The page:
Upali also found that the use of ICT affects behaviour. "It attracts learners' interest, improves motivation and self-esteem, and reduces distractions due to non-task-directed behaviour."
After experimenting with the software, the students have a go at enlarging a shape in the traditional way - on graph paper, with a ruler and pencil.
Meanwhile, Upali works on an electronic version on the SMART Board, so they see exactly what he is doing. The lights go down once more and a video clip shows a group of children acting out the relationship between the Sun and the Moon, using the length of a football pitch. Learning that the Sun is 400 times bigger than the Moon puts enlargement into an everyday context.
Richard Hudson, the college headteacher, says Upali has had a big impact on the maths department, in broadening its horizons. "Maths is hard to conceptualise," he says, "and if it is more visual, there is more understanding. Upali shows how maths can be functional in the world around them, making it relevant."
Enlargement is not the only curriculum topic that Upali has designed an ICT resource for, using Excel, Macromedia, PowerPoint and The Geometer's Sketchpad. To help students understand prisms and nets, he has designed software which allows users to construct three-dimensional shapes, open and close cubes, rotate objects and look at surface area - the possibilities are endless. But although constructing the resources is relatively simple, it takes a lot of work. "I'm often working until one in the morning," he says. He has also used The Geometer's Sketchpad to create a resource which looks at loci. A simple animated bicycle moves across the screen, with a specified point on the wheel. As the bike moves along, a line of arcs is left behind, showing clearly how loci work, and in a medium which is common currency for children.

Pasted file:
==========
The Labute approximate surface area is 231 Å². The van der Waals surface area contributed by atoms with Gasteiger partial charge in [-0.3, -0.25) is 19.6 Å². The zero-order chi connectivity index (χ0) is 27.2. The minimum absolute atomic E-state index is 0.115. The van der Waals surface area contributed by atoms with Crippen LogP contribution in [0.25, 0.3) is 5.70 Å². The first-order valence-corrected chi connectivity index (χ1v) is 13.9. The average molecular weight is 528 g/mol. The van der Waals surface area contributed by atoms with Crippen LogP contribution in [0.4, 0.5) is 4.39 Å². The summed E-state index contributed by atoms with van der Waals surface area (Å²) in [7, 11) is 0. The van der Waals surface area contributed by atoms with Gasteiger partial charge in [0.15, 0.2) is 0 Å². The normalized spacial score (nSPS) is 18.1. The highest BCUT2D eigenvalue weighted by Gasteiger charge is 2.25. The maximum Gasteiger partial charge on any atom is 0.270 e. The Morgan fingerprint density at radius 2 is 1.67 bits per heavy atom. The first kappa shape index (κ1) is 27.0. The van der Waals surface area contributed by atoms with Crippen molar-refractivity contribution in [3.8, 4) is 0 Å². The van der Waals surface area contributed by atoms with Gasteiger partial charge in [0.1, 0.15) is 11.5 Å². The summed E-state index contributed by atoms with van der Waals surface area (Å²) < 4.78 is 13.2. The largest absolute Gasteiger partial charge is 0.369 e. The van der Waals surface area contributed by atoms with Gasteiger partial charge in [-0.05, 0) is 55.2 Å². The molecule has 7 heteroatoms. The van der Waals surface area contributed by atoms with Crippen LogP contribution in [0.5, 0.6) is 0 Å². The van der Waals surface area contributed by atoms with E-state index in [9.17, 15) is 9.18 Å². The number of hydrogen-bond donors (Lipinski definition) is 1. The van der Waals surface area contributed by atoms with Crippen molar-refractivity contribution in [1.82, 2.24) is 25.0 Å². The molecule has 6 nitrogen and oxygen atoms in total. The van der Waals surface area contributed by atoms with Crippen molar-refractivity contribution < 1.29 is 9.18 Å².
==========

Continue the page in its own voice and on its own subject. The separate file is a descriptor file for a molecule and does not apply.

Upali has also given students the opportunity to do their homework online and check the answers. The workbook format he shows them on the SMART Board is like an electronic book, with pages that can be turned by touching and pulling them across - visually stimulating in itself. Putting their work online allows pupils to evaluate themselves and repeat a piece of work until they understand it. They can speak to Upali about any problems they encounter, and he can see their weaknesses.
"Learners should know how to learn," he says. "They can create their own methods. By putting their homework online, if they are interested, they can go onto the web to find out information. Parents can see that rather than seeing them play games." And it seems the innovative practices which Upali has been praised for in Watlington - and in Sweden - are not the end of the matter. "The next thing is to set up a system where students can email me their homework," he says.
l Icknield Community College: www.icknield.oxon.sch.uk Details of the Innovative Teachers Programme are on the Microsoft website under 'Schools Quick Links'
Upali Perera points out that learners need to be taught the technical skills required before they tackle an activity. They should be prepared for the task before they sit down at the keyboard. He also suggests the following:
* Make the content of the activities relevant and appropriate for the learner. It should be challenging but not too difficult.
* It is important that learners should identify the relationship between the lesson objectives and the use of ICT.
* Plan appropriate assessment of students' work and give feedback, allowing time at the end of each lesson to discuss problems that arise.